Quantcast
Home / Columnists / The importance of creating wow in your business

The importance of creating wow in your business

What is wow?

Maybe the easiest way to describe it is: Who wowed you?

If you can recall that story — and recall how many times you retold it — you’re on your way to understanding the process of wow.

Here are the elements that can set the stage for wow in your business:

• Everyone is friendly. It seems too simple to just say, “Everyone needs to be friendly.”

What it really means is there is good enough morale inside the company to make friendly possible. If attitudes are down, friendly is impossible. If customers are angry, attitude is challenged. If you are not training attitude proactively, then attitude will be sporadic and friendly will follow suit. If you teach your people to be defensive and allow them to hang up on an angry customer, rather than learn from an angry customer, your reputation will suffer.

For the past decade I have proclaimed, “It costs no extra money to be friendly.” It’s still true.

• Everyone is helpful. Here’s the help strategy that will work 100 percent of the time: “Tell me what you can do, not what you can’t do.”

Every time you tell a customer what you can’t do, it drives them closer to the competition. Eventually they will jump. It’s important to understand that just because you can’t do it doesn’t mean they no longer need it.

When I’m in a hotel and I call room service at 10:30 in the evening — because I’m working on my next day’s project and I’m a little hungry — and they say room service closes at 10, I respond with, “Oh, I guess that means I’m not hungry anymore.”

It’s no different with your customers. Get them what they want, when they want it. That’s help.

• Everyone is available. My company has no voicemail — on purpose.

If someone is on a call, someone else helps the customer. No one in my company or in your company is too busy to help a customer, including you.

No one in my company is either on their phone or away from their desk, and no one in your company should be either. Having a voicemail message that says “Your call is important to me” is an oxymoron. If it’s so damn important, pick up the phone.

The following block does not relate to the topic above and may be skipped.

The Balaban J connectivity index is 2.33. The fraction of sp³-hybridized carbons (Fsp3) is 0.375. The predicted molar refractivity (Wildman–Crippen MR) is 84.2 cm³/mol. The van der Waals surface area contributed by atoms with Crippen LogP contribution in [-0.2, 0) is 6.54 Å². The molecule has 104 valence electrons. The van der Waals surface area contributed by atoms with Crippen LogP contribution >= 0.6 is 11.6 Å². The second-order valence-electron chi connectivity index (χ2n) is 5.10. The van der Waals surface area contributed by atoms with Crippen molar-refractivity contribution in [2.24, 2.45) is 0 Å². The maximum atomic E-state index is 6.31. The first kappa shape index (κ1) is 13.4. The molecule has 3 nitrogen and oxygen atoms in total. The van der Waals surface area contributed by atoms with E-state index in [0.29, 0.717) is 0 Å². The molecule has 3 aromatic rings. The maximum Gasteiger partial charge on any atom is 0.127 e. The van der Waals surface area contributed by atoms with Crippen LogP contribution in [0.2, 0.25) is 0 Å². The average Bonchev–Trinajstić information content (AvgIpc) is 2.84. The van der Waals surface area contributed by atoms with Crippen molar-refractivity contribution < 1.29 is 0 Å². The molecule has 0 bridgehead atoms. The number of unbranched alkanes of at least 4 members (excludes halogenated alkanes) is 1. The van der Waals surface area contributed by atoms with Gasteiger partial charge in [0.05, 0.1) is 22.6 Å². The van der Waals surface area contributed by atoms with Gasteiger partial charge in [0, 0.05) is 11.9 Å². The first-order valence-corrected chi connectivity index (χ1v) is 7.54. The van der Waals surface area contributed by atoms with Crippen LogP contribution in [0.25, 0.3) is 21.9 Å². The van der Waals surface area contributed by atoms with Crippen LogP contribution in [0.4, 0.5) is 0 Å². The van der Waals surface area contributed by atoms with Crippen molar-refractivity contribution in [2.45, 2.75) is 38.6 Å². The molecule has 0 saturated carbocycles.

• Ease of doing business. Twenty-four/7/365 is the new nine-to-five. The easier it is to do business with you, the more of your customer’s available dollars you will gain. Please don’t take my word for it, just ask Barnes & Noble about Amazon. Amazon has taken over the book world — and the product world — because they made it easy to do business: Click. Buy.

• Delivery beyond expectation. Whatever you promise for delivery, you must exceed the promise.

Fast delivery is no longer an option. It’s an expectation. Everyone knows Zappos. What everyone doesn’t understand is that Zappos overnights your first order to gain your attention, your respect and to begin earning your loyalty. Macy’s does not.

• Call ahead to warn of backorder. It never ceases to amaze me that companies still backorder without prior notification.

You know you are out of it, and you know the customer needs it. Go buy it from a competitor and ship it. Backorders with no proactive communication make your customers angry, angry enough to leave you and shop someplace else, like Amazon, where they tell you in advance whether it is in stock or not and email you the status of your order.

• Getting customers leads and referrals. This may come as a shocker, but customers don’t want to buy your stuff. They want to sell their stuff. Giving them business will help you earn theirs.

It sounds simple, but it is not easy. It requires knowing them better and knowing their marketplace better. But once you do it, they will never stop talking about it. Ever.

• Value messages to help them. Big question: What are you tweeting? Bigger question: Are you tweeting? Biggest question: Why the hell are you not tweeting?

One value message per day — something that will help, improve or inspire your customers — will breed loyalty, not just wow. Sign up now and ask your best customers to follow you.

• All things proactive. I never have to worry about servicing my car. Hendrick Lexus calls me when it’s time.

Jeffrey Gitomer is the author of “The Sales Bible” and “The Little Red Book of Selling.” President of Charlotte-based Buy Gitomer, he gives seminars, runs sales meetings and conducts Internet training on selling and customer service at www.trainone.com.

Leave a Reply

Your email address will not be published. Required fields are marked *

*

You may use these HTML tags and attributes: <a href="" title=""> <abbr title=""> <acronym title=""> <b> <blockquote cite=""> <cite> <code> <del datetime=""> <em> <i> <q cite=""> <strike> <strong>

 

Scroll To Top
%d bloggers like this: